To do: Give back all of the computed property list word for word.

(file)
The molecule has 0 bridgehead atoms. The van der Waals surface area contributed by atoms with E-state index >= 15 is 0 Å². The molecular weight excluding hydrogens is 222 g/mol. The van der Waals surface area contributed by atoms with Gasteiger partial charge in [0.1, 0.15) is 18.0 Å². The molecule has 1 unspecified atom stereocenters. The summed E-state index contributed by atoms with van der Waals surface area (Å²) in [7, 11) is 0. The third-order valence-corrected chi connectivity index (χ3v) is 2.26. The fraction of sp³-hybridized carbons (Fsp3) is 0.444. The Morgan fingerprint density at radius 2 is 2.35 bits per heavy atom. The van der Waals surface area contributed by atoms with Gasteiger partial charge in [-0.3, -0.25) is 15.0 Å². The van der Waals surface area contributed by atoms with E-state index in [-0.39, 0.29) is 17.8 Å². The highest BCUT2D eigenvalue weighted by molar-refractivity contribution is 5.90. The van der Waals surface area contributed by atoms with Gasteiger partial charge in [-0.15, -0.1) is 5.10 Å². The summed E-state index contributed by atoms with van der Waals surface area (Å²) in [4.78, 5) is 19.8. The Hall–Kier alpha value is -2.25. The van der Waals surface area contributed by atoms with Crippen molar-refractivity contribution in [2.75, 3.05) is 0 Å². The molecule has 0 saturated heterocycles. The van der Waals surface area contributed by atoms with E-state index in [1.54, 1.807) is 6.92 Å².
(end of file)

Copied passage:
The molecule has 0 bridgehead atoms. The van der Waals surface area contributed by atoms with E-state index >= 15 is 0 Å². The molecular weight excluding hydrogens is 222 g/mol. The van der Waals surface area contributed by atoms with Gasteiger partial charge in [0.1, 0.15) is 18.0 Å². The molecule has 1 unspecified atom stereocenters. The summed E-state index contributed by atoms with van der Waals surface area (Å²) in [7, 11) is 0. The third-order valence-corrected chi connectivity index (χ3v) is 2.26. The fraction of sp³-hybridized carbons (Fsp3) is 0.444. The Morgan fingerprint density at radius 2 is 2.35 bits per heavy atom. The van der Waals surface area contributed by atoms with Gasteiger partial charge in [-0.3, -0.25) is 15.0 Å². The van der Waals surface area contributed by atoms with E-state index in [-0.39, 0.29) is 17.8 Å². The highest BCUT2D eigenvalue weighted by molar-refractivity contribution is 5.90. The van der Waals surface area contributed by atoms with Gasteiger partial charge in [-0.15, -0.1) is 5.10 Å². The summed E-state index contributed by atoms with van der Waals surface area (Å²) in [4.78, 5) is 19.8. The Hall–Kier alpha value is -2.25. The van der Waals surface area contributed by atoms with Crippen molar-refractivity contribution in [2.75, 3.05) is 0 Å². The molecule has 0 saturated heterocycles. The van der Waals surface area contributed by atoms with E-state index in [1.54, 1.807) is 6.92 Å².